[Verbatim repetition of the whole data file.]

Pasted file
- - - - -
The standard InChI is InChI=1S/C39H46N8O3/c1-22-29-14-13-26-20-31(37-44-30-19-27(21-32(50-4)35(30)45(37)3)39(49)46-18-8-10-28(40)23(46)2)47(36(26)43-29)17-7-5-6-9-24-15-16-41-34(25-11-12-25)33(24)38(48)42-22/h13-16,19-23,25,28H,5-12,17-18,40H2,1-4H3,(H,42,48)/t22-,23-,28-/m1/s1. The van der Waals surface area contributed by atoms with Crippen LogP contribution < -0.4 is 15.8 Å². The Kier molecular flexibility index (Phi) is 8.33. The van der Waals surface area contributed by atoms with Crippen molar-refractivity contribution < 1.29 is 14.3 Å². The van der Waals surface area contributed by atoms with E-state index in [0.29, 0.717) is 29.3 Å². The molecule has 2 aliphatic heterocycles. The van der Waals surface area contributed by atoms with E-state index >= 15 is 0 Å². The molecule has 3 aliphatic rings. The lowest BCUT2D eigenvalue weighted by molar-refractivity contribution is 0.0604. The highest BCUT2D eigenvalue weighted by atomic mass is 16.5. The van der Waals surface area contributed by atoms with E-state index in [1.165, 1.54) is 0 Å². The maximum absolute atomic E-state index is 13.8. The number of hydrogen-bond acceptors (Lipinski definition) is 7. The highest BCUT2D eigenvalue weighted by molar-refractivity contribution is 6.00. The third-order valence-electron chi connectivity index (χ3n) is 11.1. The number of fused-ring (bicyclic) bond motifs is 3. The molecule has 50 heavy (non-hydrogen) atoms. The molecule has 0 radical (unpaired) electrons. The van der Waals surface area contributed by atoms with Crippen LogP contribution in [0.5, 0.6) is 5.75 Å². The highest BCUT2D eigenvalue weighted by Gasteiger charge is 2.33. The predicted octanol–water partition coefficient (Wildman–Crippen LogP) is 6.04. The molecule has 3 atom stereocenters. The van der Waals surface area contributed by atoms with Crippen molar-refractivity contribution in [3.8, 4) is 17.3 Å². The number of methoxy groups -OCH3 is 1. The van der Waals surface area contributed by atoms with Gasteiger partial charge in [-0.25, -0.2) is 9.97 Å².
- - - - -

The standard InChI is InChI=1S/C39H46N8O3/c1-22-29-14-13-26-20-31(37-44-30-19-27(21-32(50-4)35(30)45(37)3)39(49)46-18-8-10-28(40)23(46)2)47(36(26)43-29)17-7-5-6-9-24-15-16-41-34(25-11-12-25)33(24)38(48)42-22/h13-16,19-23,25,28H,5-12,17-18,40H2,1-4H3,(H,42,48)/t22-,23-,28-/m1/s1. The van der Waals surface area contributed by atoms with Crippen LogP contribution < -0.4 is 15.8 Å². The Kier molecular flexibility index (Phi) is 8.33. The van der Waals surface area contributed by atoms with Crippen molar-refractivity contribution < 1.29 is 14.3 Å². The van der Waals surface area contributed by atoms with E-state index in [0.29, 0.717) is 29.3 Å². The molecule has 2 aliphatic heterocycles. The van der Waals surface area contributed by atoms with E-state index >= 15 is 0 Å². The molecule has 3 aliphatic rings. The lowest BCUT2D eigenvalue weighted by molar-refractivity contribution is 0.0604. The highest BCUT2D eigenvalue weighted by atomic mass is 16.5. The van der Waals surface area contributed by atoms with E-state index in [1.165, 1.54) is 0 Å². The maximum absolute atomic E-state index is 13.8. The number of hydrogen-bond acceptors (Lipinski definition) is 7. The highest BCUT2D eigenvalue weighted by molar-refractivity contribution is 6.00. The third-order valence-electron chi connectivity index (χ3n) is 11.1. The number of fused-ring (bicyclic) bond motifs is 3. The molecule has 50 heavy (non-hydrogen) atoms. The molecule has 0 radical (unpaired) electrons. The van der Waals surface area contributed by atoms with Crippen LogP contribution in [0.5, 0.6) is 5.75 Å². The highest BCUT2D eigenvalue weighted by Gasteiger charge is 2.33. The predicted octanol–water partition coefficient (Wildman–Crippen LogP) is 6.04. The molecule has 3 atom stereocenters. The van der Waals surface area contributed by atoms with Crippen molar-refractivity contribution in [3.8, 4) is 17.3 Å². The number of methoxy groups -OCH3 is 1. The van der Waals surface area contributed by atoms with Gasteiger partial charge in [-0.25, -0.2) is 9.97 Å².